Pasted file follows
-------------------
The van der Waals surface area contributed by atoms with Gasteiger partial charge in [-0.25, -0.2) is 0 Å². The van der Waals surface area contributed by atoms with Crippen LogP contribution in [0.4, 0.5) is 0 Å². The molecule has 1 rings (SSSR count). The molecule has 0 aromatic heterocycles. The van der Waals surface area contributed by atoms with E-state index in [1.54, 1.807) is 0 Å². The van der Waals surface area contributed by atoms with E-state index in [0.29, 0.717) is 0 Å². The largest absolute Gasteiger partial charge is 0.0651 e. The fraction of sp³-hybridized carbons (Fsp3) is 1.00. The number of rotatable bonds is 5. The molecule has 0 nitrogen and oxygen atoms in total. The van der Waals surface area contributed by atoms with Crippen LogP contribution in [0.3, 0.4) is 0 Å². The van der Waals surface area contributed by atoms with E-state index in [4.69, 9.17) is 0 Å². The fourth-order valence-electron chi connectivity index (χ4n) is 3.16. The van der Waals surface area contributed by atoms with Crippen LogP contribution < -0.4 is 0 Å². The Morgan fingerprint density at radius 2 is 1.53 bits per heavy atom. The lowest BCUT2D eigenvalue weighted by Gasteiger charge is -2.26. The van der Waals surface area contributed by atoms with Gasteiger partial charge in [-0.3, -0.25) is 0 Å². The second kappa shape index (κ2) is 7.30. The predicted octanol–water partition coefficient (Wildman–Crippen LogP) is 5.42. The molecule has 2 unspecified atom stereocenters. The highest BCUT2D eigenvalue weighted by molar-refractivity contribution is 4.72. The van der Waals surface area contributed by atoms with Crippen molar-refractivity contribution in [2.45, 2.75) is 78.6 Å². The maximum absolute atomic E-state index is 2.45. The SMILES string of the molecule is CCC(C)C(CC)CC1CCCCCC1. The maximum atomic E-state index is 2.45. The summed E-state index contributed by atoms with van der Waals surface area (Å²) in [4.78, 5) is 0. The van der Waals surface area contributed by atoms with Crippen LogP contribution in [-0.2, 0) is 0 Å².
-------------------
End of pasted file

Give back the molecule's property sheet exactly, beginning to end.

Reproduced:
The van der Waals surface area contributed by atoms with Gasteiger partial charge in [-0.25, -0.2) is 0 Å². The van der Waals surface area contributed by atoms with Crippen LogP contribution in [0.4, 0.5) is 0 Å². The molecule has 1 rings (SSSR count). The molecule has 0 aromatic heterocycles. The van der Waals surface area contributed by atoms with E-state index in [1.54, 1.807) is 0 Å². The van der Waals surface area contributed by atoms with E-state index in [0.29, 0.717) is 0 Å². The largest absolute Gasteiger partial charge is 0.0651 e. The fraction of sp³-hybridized carbons (Fsp3) is 1.00. The number of rotatable bonds is 5. The molecule has 0 nitrogen and oxygen atoms in total. The van der Waals surface area contributed by atoms with Crippen LogP contribution in [0.3, 0.4) is 0 Å². The van der Waals surface area contributed by atoms with E-state index in [4.69, 9.17) is 0 Å². The fourth-order valence-electron chi connectivity index (χ4n) is 3.16. The van der Waals surface area contributed by atoms with Crippen LogP contribution < -0.4 is 0 Å². The Morgan fingerprint density at radius 2 is 1.53 bits per heavy atom. The lowest BCUT2D eigenvalue weighted by Gasteiger charge is -2.26. The van der Waals surface area contributed by atoms with Gasteiger partial charge in [-0.3, -0.25) is 0 Å². The second kappa shape index (κ2) is 7.30. The predicted octanol–water partition coefficient (Wildman–Crippen LogP) is 5.42. The molecule has 2 unspecified atom stereocenters. The highest BCUT2D eigenvalue weighted by molar-refractivity contribution is 4.72. The van der Waals surface area contributed by atoms with Crippen molar-refractivity contribution in [2.45, 2.75) is 78.6 Å². The maximum absolute atomic E-state index is 2.45. The SMILES string of the molecule is CCC(C)C(CC)CC1CCCCCC1. The maximum atomic E-state index is 2.45. The summed E-state index contributed by atoms with van der Waals surface area (Å²) in [4.78, 5) is 0. The van der Waals surface area contributed by atoms with Crippen LogP contribution in [-0.2, 0) is 0 Å².